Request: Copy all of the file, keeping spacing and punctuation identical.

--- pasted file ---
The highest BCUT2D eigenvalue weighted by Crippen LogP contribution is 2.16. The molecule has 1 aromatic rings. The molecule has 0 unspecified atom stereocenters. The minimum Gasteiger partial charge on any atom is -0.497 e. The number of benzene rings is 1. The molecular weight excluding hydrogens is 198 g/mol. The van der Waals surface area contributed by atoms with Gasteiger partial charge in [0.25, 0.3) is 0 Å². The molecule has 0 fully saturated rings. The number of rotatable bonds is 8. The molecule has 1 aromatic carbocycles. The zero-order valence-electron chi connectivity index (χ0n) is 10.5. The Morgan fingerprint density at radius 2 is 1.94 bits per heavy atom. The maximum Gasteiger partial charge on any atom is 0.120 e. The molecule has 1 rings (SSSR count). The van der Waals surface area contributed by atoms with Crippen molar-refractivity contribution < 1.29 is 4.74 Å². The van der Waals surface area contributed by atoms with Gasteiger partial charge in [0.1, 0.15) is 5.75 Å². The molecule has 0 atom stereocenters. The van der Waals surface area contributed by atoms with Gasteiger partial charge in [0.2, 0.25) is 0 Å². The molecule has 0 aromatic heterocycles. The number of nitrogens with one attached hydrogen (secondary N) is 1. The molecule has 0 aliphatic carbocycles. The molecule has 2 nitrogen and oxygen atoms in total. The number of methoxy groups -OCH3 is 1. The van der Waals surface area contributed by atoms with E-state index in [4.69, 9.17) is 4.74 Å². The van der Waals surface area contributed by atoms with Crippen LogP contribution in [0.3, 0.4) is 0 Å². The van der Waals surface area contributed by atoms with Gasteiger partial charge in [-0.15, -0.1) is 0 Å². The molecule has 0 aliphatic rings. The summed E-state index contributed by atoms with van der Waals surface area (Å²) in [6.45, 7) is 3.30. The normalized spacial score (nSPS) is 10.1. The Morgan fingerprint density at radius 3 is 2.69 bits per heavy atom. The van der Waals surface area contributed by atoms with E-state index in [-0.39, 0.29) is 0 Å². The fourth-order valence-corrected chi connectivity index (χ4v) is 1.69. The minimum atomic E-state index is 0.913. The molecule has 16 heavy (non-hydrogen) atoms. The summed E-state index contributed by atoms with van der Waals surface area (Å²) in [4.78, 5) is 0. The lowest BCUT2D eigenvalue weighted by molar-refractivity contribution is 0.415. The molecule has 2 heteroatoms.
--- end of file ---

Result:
The highest BCUT2D eigenvalue weighted by Crippen LogP contribution is 2.16. The molecule has 1 aromatic rings. The molecule has 0 unspecified atom stereocenters. The minimum Gasteiger partial charge on any atom is -0.497 e. The number of benzene rings is 1. The molecular weight excluding hydrogens is 198 g/mol. The van der Waals surface area contributed by atoms with Gasteiger partial charge in [0.25, 0.3) is 0 Å². The molecule has 0 fully saturated rings. The number of rotatable bonds is 8. The molecule has 1 aromatic carbocycles. The zero-order valence-electron chi connectivity index (χ0n) is 10.5. The Morgan fingerprint density at radius 2 is 1.94 bits per heavy atom. The maximum Gasteiger partial charge on any atom is 0.120 e. The molecule has 1 rings (SSSR count). The van der Waals surface area contributed by atoms with Crippen molar-refractivity contribution < 1.29 is 4.74 Å². The van der Waals surface area contributed by atoms with Gasteiger partial charge in [0.1, 0.15) is 5.75 Å². The molecule has 0 atom stereocenters. The van der Waals surface area contributed by atoms with Gasteiger partial charge in [0.2, 0.25) is 0 Å². The molecule has 0 aromatic heterocycles. The number of nitrogens with one attached hydrogen (secondary N) is 1. The molecule has 0 aliphatic carbocycles. The molecule has 2 nitrogen and oxygen atoms in total. The number of methoxy groups -OCH3 is 1. The van der Waals surface area contributed by atoms with E-state index in [4.69, 9.17) is 4.74 Å². The van der Waals surface area contributed by atoms with Crippen LogP contribution in [0.3, 0.4) is 0 Å². The van der Waals surface area contributed by atoms with Gasteiger partial charge in [-0.15, -0.1) is 0 Å². The molecule has 0 aliphatic rings. The summed E-state index contributed by atoms with van der Waals surface area (Å²) in [6.45, 7) is 3.30. The normalized spacial score (nSPS) is 10.1. The Morgan fingerprint density at radius 3 is 2.69 bits per heavy atom. The van der Waals surface area contributed by atoms with E-state index in [-0.39, 0.29) is 0 Å². The fourth-order valence-corrected chi connectivity index (χ4v) is 1.69. The minimum atomic E-state index is 0.913. The molecule has 16 heavy (non-hydrogen) atoms. The summed E-state index contributed by atoms with van der Waals surface area (Å²) in [4.78, 5) is 0. The lowest BCUT2D eigenvalue weighted by molar-refractivity contribution is 0.415. The molecule has 2 heteroatoms.